Since the fall of the Taliban, women and girls in Afghanistan have seen unprecedented access to educational opportunities thanks to the work of activists in Afghanistan and abroad and the support of the US government. "Thirteen years back - during the dark era of the Taliban - it was merely a dream for Shora Qadiri and other girls to go to school," Feminist Majority Foundation Global Issues Associate Fatema Syed wrote on the FMF blog in May. "But now, after the collapse of the Taliban regime and with the help of the international community, Afghan girls are once again attending school, at the primary secondary, and university levels, and they are proving that if given opportunities, they can thrive."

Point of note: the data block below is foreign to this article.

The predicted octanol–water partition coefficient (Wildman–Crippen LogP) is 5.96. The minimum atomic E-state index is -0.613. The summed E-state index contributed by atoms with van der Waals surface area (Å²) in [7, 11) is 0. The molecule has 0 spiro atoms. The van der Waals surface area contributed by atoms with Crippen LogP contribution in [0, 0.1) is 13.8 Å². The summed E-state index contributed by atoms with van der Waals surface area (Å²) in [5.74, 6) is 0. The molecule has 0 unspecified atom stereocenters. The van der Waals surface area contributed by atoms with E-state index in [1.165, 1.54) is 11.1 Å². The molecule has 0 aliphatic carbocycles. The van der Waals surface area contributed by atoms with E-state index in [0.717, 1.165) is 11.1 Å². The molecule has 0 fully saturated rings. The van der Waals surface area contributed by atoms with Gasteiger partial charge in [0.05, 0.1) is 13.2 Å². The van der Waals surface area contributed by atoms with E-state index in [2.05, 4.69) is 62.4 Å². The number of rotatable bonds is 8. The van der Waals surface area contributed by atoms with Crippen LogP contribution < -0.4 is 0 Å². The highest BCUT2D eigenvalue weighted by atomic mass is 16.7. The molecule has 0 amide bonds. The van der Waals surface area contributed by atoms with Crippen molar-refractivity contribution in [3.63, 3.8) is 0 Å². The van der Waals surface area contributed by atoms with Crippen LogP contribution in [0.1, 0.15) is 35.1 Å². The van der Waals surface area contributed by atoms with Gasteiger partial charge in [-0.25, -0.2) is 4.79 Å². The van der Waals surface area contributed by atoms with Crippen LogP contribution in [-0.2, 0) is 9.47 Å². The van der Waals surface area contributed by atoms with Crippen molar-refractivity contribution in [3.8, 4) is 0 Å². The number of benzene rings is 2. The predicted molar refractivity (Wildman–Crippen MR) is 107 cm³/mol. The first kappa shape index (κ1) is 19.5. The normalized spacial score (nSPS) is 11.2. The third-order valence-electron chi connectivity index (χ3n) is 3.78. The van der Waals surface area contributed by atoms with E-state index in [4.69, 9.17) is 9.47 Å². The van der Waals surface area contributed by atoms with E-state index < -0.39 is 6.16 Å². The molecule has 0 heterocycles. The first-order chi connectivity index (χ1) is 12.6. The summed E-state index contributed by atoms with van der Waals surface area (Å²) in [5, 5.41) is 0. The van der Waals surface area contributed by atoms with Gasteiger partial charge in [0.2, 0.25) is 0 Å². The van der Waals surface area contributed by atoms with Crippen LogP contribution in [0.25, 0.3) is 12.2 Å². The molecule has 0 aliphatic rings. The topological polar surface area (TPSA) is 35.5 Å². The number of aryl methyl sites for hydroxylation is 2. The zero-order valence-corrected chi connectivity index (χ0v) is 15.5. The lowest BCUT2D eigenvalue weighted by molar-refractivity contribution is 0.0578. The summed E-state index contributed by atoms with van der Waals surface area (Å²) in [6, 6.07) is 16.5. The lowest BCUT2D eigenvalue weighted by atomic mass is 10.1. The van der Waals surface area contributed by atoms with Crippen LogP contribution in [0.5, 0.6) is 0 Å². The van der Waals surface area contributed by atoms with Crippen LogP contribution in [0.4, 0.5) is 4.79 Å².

USAID has already contributed $1.1 billion to the improvement of Afghanistan's education. In July, the agency announced "Promote," a five-year program seeking to educate, promote, and train women between 18 and 30 in the region. Previously, the agency launched a program aimed at increasing literacy for Afghan women and girls called Afghanistan Reads that established community libraries and opened up literacy classes for 840 women.